The first two parts of Professor Shill’s article focus on the two most straightforward targets: laws relating directly to traffic and land use laws. Safety laws such as speed limits regularly go unenforced, allowing drivers greater freedom at the expense of those who are inconvenienced and harmed by this excess speed. This latter group most obviously includes accident victims other than vehicle occupants, particularly those on foot or on bicycles.
Moreover, the method of setting speed limits is arbitrary and obsolete, with pressure from traffic violators sometimes causing local officials to increase speed limits. Drivers rarely suffer for the failure to yield in a crosswalk, and jaywalking laws favor drivers over those on foot. Thus, the law not only encourages driving by forcing others to pay part of its cost, but “almost certainly produces a higher level of not just driving in general, but of negligent, reckless, and wasteful driving in particular.” (P. 504.)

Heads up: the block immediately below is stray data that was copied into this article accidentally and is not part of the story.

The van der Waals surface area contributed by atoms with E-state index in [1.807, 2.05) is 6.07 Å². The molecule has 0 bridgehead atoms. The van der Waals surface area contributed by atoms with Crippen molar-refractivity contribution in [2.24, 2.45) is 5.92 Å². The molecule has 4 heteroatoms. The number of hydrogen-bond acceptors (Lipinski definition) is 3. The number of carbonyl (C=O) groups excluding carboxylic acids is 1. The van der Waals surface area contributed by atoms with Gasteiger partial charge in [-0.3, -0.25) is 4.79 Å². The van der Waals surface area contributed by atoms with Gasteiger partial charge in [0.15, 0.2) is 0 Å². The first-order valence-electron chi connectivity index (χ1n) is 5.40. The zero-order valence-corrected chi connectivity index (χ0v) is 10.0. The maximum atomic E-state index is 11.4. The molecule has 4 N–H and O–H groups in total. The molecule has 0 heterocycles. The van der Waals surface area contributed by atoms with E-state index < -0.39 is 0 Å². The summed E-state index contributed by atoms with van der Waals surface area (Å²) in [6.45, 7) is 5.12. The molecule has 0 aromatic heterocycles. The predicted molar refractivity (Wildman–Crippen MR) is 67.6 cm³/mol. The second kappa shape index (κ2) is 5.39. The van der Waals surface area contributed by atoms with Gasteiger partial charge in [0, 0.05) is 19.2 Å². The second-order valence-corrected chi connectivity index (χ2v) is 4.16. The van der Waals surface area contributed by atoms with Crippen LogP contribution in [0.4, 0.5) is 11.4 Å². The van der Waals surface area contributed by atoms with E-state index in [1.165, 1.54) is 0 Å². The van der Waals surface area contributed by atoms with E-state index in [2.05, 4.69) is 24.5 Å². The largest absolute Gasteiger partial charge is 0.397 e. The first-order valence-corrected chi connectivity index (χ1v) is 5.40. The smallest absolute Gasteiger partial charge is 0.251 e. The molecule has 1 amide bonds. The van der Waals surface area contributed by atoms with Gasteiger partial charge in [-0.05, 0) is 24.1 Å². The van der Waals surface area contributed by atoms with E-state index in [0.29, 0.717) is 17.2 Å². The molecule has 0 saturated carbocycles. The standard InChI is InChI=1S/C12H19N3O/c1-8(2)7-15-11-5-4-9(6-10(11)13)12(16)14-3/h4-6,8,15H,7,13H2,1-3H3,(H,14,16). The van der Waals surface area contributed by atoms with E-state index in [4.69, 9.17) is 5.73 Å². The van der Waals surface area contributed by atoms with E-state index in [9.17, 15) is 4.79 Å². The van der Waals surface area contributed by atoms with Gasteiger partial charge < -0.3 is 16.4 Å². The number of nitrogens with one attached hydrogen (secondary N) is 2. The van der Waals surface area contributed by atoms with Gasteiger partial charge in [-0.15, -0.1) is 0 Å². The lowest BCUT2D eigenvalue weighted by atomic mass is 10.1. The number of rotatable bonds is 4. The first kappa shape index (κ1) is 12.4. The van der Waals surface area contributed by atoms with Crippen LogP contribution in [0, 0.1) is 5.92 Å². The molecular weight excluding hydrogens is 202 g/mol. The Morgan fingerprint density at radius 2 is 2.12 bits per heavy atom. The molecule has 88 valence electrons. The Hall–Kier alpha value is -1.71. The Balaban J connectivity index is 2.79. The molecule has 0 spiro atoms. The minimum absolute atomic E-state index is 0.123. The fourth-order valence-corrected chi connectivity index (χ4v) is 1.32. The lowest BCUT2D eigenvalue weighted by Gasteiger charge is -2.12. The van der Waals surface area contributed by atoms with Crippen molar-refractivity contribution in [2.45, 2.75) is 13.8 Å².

Even though nonmotorists receive only limited benefits from the driving subsidies they are providing, “[a] person who does not own a car is still conscripted into underwriting driving in numerous ways, overpaying for everything from groceries to commuting.” (Id.) In short, “[n]onmotorists pay motorists to drive.” (Id.) Professor Shill demonstrates that the typical household may pay indirect costs such as these amounting to $1,012 to $1,488 per year. (P. 538.)
In the land use arena, zoning laws such as height limits and minimum lot sizes encourage sprawl, by restricting density and forcing would-be occupants to more far-flung locations. These artificial caps on population density increase the amount of driving that is necessary while reducing the likelihood that mass transit alternatives will flourish.